Not only that. Believe it or not, when an outsider sends a pic to someone else's Yfrog account in this fashion, the action creates a message in the "twitterstream." The message seems to originate with the Twitter account holder -- but it doesn't. It comes from somewhere else -- from someone mailing a picture to the account holder.

This is a serious security flaw in the design of Yfrog and Twitter. It allows a malicious outsider to "spoof" a tweet that seems to come from someone else.

Click on the image below (to enlarge it) and examine the "twitterstream." You'll see what I mean.

Please understand that I have never sent a single tweet in my entire life.

The first two instances were created automatically, when I uploaded those first two test pictures to Yfrog (as outlined in previous posts). The third instance was created when milowent sent a pic to my Yfrog address.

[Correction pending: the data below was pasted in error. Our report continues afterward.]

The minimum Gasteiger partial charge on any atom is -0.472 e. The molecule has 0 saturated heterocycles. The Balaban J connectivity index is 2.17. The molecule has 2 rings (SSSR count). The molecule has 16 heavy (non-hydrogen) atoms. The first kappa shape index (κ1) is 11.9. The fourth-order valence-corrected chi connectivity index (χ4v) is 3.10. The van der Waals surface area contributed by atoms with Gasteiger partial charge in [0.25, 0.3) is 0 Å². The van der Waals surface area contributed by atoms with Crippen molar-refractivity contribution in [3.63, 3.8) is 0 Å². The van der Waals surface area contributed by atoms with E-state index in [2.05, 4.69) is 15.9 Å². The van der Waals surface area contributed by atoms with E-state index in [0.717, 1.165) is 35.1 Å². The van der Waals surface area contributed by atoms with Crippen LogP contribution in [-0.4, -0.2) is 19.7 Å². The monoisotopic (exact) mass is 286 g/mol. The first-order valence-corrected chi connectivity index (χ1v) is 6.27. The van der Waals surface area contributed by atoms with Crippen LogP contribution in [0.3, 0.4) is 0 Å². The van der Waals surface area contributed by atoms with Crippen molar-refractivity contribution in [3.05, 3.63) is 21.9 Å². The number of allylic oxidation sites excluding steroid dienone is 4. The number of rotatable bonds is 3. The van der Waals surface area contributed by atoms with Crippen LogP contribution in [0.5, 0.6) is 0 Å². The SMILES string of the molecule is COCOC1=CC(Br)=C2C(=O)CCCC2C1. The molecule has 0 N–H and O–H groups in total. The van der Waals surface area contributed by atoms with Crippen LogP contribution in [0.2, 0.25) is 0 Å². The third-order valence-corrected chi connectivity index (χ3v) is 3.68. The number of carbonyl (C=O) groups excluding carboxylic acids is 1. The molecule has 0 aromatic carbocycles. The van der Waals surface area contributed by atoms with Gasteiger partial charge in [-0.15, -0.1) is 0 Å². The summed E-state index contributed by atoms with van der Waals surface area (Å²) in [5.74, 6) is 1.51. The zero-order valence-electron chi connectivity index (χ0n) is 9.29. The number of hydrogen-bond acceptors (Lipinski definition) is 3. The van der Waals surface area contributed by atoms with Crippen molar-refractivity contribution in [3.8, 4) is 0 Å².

Both the tweet and the image seem to originate with me, but they did not.

This was the perfect frame. We know it was a frame because of the URL address beneath the header -- or rather, the lack thereof in the Weiner "crotch shot" screen cap.

Oops.  A little detective work seems to indicate that using the vulnerability is a much, much more likely explanation as to what really happened.  So yes, that could explain why Weiner lawyered up, too.  So would I, I'd want to know what my rights and legal recourse options were if I were a public figure like Rep. Weiner is.

So, somebody want to explain to me how this isn't a hit job on one of the most outspoken liberals in Congress?

Ahh, but I have to keep the Democrat Stupidity tag because Weiner keeps refusing to say that the picture isn't of him.  Sigh.